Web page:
British actress Naomie Harris has been nominated for an Oscar for her role as a crack-addicted mother in the 2016 indie drama Moonlight. "No Small Parts" takes a look at some other roles she's played in her career.
This episode introduces us to Cenk Batu; a German undercover police officer of Turkish origins. In the opening scenes his current operation comes to an end when he refuses to shoot somebody it turns out it was a test with an unloaded gun but he didn't know that. His next case involves getting close to Tuncay Nezrem, a Turkish businessman, who the police believe is using his import/export business for more than he claims. To get close he is placed in the same hospital room as his son Deniz. While there Deniz is attacked; Cenk tries to catch the assailant but he escapes. Deniz claims that he owes 50,000 to some loan sharks but Cenk is unconvinced as they won't get paid if they kill him. His action does at least get him close to Tuncay. At first he is just working in his kebab shop but soon he is given the job of driving Tuncay. Not long afterwards he discovers that Tuncay is smuggling fake computer chips. He also discovers why Deniz borrowed the money; somebody is scamming Turks who want to return to Turkey in a fraudulent property scheme. Deniz was hoping to get away with his new girlfriend; a relationship his father doesn't know about and her father doesn't approve of.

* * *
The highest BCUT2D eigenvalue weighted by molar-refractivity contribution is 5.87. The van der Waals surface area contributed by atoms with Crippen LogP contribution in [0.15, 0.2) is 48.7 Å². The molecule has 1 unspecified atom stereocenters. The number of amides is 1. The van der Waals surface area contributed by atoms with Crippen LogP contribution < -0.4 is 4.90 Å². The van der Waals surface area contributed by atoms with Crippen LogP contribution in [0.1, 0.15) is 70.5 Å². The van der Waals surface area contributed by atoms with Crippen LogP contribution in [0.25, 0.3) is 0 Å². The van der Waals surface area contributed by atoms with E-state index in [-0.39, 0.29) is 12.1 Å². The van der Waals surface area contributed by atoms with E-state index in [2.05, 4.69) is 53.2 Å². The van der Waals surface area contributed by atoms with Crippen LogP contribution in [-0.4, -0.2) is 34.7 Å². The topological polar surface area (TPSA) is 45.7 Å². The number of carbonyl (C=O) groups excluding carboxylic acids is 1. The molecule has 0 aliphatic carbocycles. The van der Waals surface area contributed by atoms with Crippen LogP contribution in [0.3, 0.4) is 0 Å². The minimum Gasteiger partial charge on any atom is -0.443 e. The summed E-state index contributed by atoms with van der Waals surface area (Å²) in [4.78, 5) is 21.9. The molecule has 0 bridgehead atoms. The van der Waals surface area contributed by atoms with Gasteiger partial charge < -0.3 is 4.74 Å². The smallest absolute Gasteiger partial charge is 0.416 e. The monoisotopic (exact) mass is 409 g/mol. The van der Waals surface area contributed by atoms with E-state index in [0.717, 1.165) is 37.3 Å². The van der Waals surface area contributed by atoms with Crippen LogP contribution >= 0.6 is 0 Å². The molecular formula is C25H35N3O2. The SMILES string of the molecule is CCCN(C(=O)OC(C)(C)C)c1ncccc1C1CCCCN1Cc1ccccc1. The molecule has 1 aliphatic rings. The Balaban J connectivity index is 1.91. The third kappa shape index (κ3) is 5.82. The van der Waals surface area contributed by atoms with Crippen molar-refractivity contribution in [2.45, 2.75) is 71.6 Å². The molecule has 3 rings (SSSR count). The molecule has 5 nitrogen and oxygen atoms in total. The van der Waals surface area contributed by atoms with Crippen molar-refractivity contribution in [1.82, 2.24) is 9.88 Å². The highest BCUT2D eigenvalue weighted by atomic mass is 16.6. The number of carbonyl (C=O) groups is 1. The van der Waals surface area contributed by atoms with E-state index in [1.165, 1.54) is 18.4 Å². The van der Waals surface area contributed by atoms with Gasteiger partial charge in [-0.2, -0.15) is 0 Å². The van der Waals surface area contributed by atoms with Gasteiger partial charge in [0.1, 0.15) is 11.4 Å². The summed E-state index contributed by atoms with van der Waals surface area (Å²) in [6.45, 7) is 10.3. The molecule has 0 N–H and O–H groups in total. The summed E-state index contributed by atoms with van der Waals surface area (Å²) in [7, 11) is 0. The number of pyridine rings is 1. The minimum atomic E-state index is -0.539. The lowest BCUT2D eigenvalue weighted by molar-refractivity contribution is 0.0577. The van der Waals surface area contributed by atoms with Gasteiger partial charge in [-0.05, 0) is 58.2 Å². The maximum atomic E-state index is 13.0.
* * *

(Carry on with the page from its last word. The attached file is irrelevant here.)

Here in the UK this story was billed as the opening episode of 'Cenk Batu' rather than as part of 'Tatort' and as none of the other parts were aired here I can't comment on how this compares or how it fits into the rest of the series.
As an opening episode to a separate series it works well; protagonist Cenk Batu is introduced in a good way; it wasn't long before I was engrossed in the story. It helps that Mehmet Kurtulus does a fine job in the role. There was a good sense of mystery; for quite a while we had no idea what, if anything, Tuncay was smuggling nor is it immediately obvious why Deniz was really attacked. There was plenty of tension, especially when it became clear that Tuncay had business dealings with the man Cenk had worked with before. There are a few surprises along the way but none are too drastic. The other cast members do a solid job; notably Peter Jordan for plays Cenk's handler Uwe Kohnau, presumably a recurring character, and Aykut Kayacik and Burak Yigit as Tuncay and Deniz. On the strength of this episode I'd certainly recommend 'Cenk Batu' to fans of crime fiction who are looking for something a little different.
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